Behind Natalie and her heartfelt family drama on THIS LIFE sits NDG, a larger than life, family-friendly residential oasis in Montreal.
Notre-dame-de-grâce, or NDG for short, is a predominantly English-speaking neighbourhood that sits a few kilometres west of Montreal’s downtown core. Its major artery, Sherbrooke Avenue, plays host to local mom & pop shops, diverse restaurants, and the pre-requisite dozen or so Starbucks Coffee Houses.
In THIS LIFE, NDG serves as the primary backdrop for the series’ touching story. Natalie, her children, and her best friend Danielle call NDG home.
Everything on THIS LIFE was shot on location and doing so creates an intangible synergy between place and story. When you’re at Natalie’s house, on location in NDG, you feel like you’re actually living THIS LIFE. Filming in a real house in NDG allows us to let viewers into the character’s real environment. It gave me shivers and you can expect those shivery feelings to translate when you watch every episode of THIS LIFE.
But it’s important to note that the neighbourhood isn’t just populated by some fictional Lawsons; NDG is also considered the home or birthplace of a number of real famous Canadians. I have friends that used to (and might still?) babysit Sam Roberts’s kids. Passing Jay Baruchel on the street a time or two used to be a right of passage. A few clicks from THIS LIFE’s NDG on-location set is Confederation Park, which used to field Blue Jays catcher, Russell Martin.
Those names aren’t impressive enough? Well you can add actors William Shatner and Jessica Paré, as well as poet Irving Layton, and legendary hockey player Doug Harvey to the list of notable people that were born and raised in NDG.
Historically speaking, NDG was initially inhabited by the Saint Lawrence Iroquois but rapidly became one of the first locations for European settlement -- as was the entire island of Montreal. NDG Village, as it was once dubbed, was mostly broken up into farmland where cabbage, apples and their world-famous NDG melons were grown. In fact, NDG melons were so tasty, they were actually sent to Buckingham Palace and served to King Edward VII -- I heard his Yelp! review was rather enthusiastic. But with an ever expanding city centre and a skyrocketing urban population, farmland soon made way for much needed housing development.
Today, NDG mixes the family-friendly atmosphere and urban planning of a suburb with the diversity, cultural production and busyness of the downtown core. The neighbourhood’s labeling is often a point of contention. Suburb or not, NDG is one-of-a-kind.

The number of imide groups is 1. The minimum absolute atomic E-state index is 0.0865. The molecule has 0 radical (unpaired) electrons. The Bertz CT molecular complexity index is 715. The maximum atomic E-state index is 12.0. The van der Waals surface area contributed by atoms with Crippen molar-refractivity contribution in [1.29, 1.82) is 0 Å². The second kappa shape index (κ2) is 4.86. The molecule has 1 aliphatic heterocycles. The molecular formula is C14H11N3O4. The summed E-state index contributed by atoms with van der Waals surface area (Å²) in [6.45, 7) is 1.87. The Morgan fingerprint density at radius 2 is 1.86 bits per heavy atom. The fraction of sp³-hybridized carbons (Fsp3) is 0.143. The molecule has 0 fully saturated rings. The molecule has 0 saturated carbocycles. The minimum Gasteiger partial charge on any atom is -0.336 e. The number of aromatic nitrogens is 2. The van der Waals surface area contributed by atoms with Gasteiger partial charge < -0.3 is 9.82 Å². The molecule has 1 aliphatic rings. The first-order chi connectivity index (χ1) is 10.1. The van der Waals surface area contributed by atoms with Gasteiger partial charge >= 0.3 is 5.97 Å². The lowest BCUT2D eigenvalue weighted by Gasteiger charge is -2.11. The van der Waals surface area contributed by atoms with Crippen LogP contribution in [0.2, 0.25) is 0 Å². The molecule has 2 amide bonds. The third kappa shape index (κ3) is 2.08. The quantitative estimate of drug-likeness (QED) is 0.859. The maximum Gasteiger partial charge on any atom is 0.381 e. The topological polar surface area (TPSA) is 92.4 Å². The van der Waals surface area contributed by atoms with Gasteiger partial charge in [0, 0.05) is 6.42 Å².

I myself went to Loyola High School, a rigorous Catholic, all boys private school located in NDG. As a kid growing up on the island’s furthest-flung suburb, NDG offered a gateway to the tantalizing pulse of the city. To this day, it remains a fertile ground for local shopping, eating and arts.
During many sun-soaked production days this summer, as I walked up Harvard Street towards the set of THIS LIFE, I couldn’t help but imagine Natalie, Caleb, Emma and Romy going about their business in some of NDG’s best-kept secrets...
For food, there’s only one place the Lawsons would go for high-quality take-out -- Rotisserie le Chalet Bar-B-Q. A staple since 1944, its melty rotisserie chicken is easily the best in the city. The operation was started by Swiss-born Marcel Mauron and remains a family operation. Their secret? They roast their chicken over hardwood charcoal in customized brick ovens, creating the Rotisserie’s legendary crispiness.
A few blocks westward of “chicken heaven” lies Shaïka Cafe, NDG’s arts and culture hub. When you step through its corner store doors, you’re instantly transported to an eccentric bohemian oasis. By day, it’s your prototypical indie coffee shop. By night, it transforms into a music and spoken-word venue, where weekly open mics and live performances mark the epicentre of the neighbourhood’s burgeoning arts community.
Cut through neighbouring Girouard Park and beeline it a few blocks north to see one of Montreal’s finest stretches of cityspace -- Monkland Village. This hidden gem of a village plays host to a number of local food festivals, lesser known Grand Prix festivities and outdoor musical performances throughout the year. It is also THIS LIFE Showrunner Joseph Kay’s favourite place to spend time in Montreal. Monkland Village provides onlookers a perfect snapshot of the diverse and transitioning nature of NDG. I recommend taking a walk and breathing the street in for a real taste of what it is to be an NDG-er.
On your next trip to Montreal, make a detour through NDG and walk in the fictional footsteps of Natalie and company.
I’m Max Morin, by the way, Story Coordinator for THIS LIFE. Keep this blog on lock for many more nuggets of behind-the-scenes goodness.
Watch a video about what it was like shooting THIS LIFE in Montreal: